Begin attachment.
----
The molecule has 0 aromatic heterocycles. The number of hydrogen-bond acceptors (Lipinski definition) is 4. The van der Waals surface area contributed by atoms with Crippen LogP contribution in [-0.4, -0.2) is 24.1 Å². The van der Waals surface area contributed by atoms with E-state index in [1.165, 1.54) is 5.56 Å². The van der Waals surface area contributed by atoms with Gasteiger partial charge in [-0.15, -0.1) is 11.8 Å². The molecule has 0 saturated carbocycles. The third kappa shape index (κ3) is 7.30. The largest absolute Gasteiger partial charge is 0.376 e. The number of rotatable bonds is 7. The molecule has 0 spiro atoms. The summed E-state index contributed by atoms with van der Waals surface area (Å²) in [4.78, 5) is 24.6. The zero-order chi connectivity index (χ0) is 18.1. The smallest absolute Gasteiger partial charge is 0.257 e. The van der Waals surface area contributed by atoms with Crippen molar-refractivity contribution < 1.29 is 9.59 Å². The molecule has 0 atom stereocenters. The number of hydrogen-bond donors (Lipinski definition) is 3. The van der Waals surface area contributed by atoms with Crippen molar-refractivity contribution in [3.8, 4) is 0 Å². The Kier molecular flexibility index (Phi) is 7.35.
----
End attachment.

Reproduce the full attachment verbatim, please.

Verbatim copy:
The molecule has 0 aromatic heterocycles. The number of hydrogen-bond acceptors (Lipinski definition) is 4. The van der Waals surface area contributed by atoms with Crippen LogP contribution in [-0.4, -0.2) is 24.1 Å². The van der Waals surface area contributed by atoms with E-state index in [1.165, 1.54) is 5.56 Å². The van der Waals surface area contributed by atoms with Gasteiger partial charge in [-0.15, -0.1) is 11.8 Å². The molecule has 0 saturated carbocycles. The third kappa shape index (κ3) is 7.30. The largest absolute Gasteiger partial charge is 0.376 e. The number of rotatable bonds is 7. The molecule has 0 spiro atoms. The summed E-state index contributed by atoms with van der Waals surface area (Å²) in [4.78, 5) is 24.6. The zero-order chi connectivity index (χ0) is 18.1. The smallest absolute Gasteiger partial charge is 0.257 e. The van der Waals surface area contributed by atoms with Crippen molar-refractivity contribution < 1.29 is 9.59 Å². The molecule has 0 atom stereocenters. The number of hydrogen-bond donors (Lipinski definition) is 3. The van der Waals surface area contributed by atoms with Crippen molar-refractivity contribution in [3.8, 4) is 0 Å². The Kier molecular flexibility index (Phi) is 7.35.